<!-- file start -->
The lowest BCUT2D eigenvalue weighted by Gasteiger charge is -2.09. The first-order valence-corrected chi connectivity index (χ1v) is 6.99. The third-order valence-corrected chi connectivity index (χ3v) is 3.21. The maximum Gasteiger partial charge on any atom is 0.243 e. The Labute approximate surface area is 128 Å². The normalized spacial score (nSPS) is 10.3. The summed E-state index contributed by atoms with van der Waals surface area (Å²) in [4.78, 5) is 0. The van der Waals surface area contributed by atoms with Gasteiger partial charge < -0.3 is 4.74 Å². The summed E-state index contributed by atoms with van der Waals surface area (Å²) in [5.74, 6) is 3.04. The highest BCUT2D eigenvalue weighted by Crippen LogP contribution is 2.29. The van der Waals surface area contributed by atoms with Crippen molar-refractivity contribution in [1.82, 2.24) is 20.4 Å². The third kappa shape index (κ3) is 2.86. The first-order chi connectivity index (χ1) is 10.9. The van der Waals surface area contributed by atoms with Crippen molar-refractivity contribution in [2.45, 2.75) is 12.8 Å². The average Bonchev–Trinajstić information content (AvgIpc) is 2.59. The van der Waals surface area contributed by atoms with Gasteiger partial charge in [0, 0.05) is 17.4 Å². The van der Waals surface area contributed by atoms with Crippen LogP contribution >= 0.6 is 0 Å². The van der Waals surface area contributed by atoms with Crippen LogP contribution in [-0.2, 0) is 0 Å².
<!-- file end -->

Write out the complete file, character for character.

The lowest BCUT2D eigenvalue weighted by Gasteiger charge is -2.09. The first-order valence-corrected chi connectivity index (χ1v) is 6.99. The third-order valence-corrected chi connectivity index (χ3v) is 3.21. The maximum Gasteiger partial charge on any atom is 0.243 e. The Labute approximate surface area is 128 Å². The normalized spacial score (nSPS) is 10.3. The summed E-state index contributed by atoms with van der Waals surface area (Å²) in [4.78, 5) is 0. The van der Waals surface area contributed by atoms with Gasteiger partial charge < -0.3 is 4.74 Å². The summed E-state index contributed by atoms with van der Waals surface area (Å²) in [5.74, 6) is 3.04. The highest BCUT2D eigenvalue weighted by Crippen LogP contribution is 2.29. The van der Waals surface area contributed by atoms with Crippen molar-refractivity contribution in [1.82, 2.24) is 20.4 Å². The third kappa shape index (κ3) is 2.86. The first-order chi connectivity index (χ1) is 10.9. The van der Waals surface area contributed by atoms with Crippen molar-refractivity contribution in [2.45, 2.75) is 12.8 Å². The average Bonchev–Trinajstić information content (AvgIpc) is 2.59. The van der Waals surface area contributed by atoms with Gasteiger partial charge in [0, 0.05) is 17.4 Å². The van der Waals surface area contributed by atoms with Crippen LogP contribution >= 0.6 is 0 Å². The van der Waals surface area contributed by atoms with Crippen LogP contribution in [-0.2, 0) is 0 Å².